Features of The Best Types of Multimeter

Multimeters are great tools that can help you effectively solve any electrical problem you have with your appliance.

Every household should have one of these devices because it can help you out of many tricky situations when troubleshooting an electrical appliance.

You don’t have to be a professional to check simple things like AC or DC voltage on your appliance. But before you begin any troubleshooting task, it is important to understand the different features of the multimeter. When you are familiar with what each component or feature does, it will help you effectively fix any electrical problems.

So, what are the features of the best types of multimeters?

Read on to find out.

-Features of The Best Types of Multimeters-Multimeter-Tutorial

The Best Multimeter Features

Graphic Function

The best quality multimeters have graphic functions which display AC measurements in real time. If you notice irregularities, this feature will come in handy to help you easily detect any fault with your appliances. It is even more useful to those who work with nonlinear AC waveforms.

Data Logging

This is another excellent feature that enables you to monitor and record your measured data over a long period of time. The software can record data over a prolonged period and also show the general trends within that period. After the data is collected, it can then be utilized for further analysis. This feature is much needed for the repair and installation of systems such as air conditioning and ventilation systems.

Low Pass Filter

If you want to troubleshoot motor drives, this feature will be perfect. Most of the RMS used may not have this feature but the best quality models will not let you down.  The low pass feature is meant to prevent unwanted voltages when measuring voltages that are higher than 1 KHz if measuring AC frequency or AC voltage.  It will also improve the level of accuracy when measuring voltages and current on appliances such as inverters and frequency motor drives.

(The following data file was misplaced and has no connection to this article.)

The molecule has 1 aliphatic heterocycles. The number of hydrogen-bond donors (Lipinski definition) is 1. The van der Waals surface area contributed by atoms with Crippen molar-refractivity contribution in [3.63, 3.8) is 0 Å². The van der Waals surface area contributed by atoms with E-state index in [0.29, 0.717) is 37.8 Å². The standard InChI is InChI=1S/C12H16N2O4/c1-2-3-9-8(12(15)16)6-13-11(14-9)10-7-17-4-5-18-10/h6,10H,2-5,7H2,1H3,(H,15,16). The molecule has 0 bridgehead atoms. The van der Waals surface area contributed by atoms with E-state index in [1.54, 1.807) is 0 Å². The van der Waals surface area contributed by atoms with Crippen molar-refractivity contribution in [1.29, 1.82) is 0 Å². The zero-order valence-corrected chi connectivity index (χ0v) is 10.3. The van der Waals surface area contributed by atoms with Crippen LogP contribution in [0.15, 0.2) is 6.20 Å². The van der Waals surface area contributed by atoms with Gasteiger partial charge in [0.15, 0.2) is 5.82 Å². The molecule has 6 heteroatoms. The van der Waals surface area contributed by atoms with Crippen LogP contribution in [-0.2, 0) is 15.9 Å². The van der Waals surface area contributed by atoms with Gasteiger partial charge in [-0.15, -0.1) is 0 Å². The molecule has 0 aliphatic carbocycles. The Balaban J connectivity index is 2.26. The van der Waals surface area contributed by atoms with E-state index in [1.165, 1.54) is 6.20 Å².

Low Impedance Mode

This feature is necessary for preventing induced voltages from measurement. The voltage can result from capacitive coupling between energized wires. If the induced voltages are noticed, it can lead to more accurate measurements.

Smart Ohm

This is an advanced feature of the multimeter, and it’s available in a few different types of multimeter. It is also known as offset compensation, the feature that allows you to achieve greater measurement accuracy in some situations. This feature is needed when testing resistance with two distinct test currents to find out if there are offset voltages present in the input circuit.  With this check, it displays a corrected measure and eliminates any unexpected DC voltage within the circuit.

Voltage Tests

Voltage test is the most common feature of the multimeter. Almost all types of multimeters (whether digital or analogue) have this capability. The voltage test begins at the highest range and moves down to the most ideal voltage range for the appliance you intend to measure. However, if you want to measure voltages at different locations within the circuit you need to make use of the test leads to identify and effectively read the voltage differences. When measuring, remember that DC modes and AC modes are not compatible. Another important thing you need to know is to always measure your voltage first in order to find out if the circuit is DC or AC.

Measuring Ohms

Finally, a multimeter will not serve its rightful purpose if it is not able to measure ohms. It is the most important feature of the multimeter. The measuring ohm is required when checking for consistency of current on an appliance or a circuit. If a switch is open or a wire is broken, you may not be able to detect the fault until you make use of this feature. The ohmmeter will help you check for consistency when troubleshooting your device.   Although you can test for continuity using another method since some multimeters have a different feature that only test for continuity, those multimeters that can read both continuity and ohms are more preferred since they can also be used to test network and SCSI terminations.

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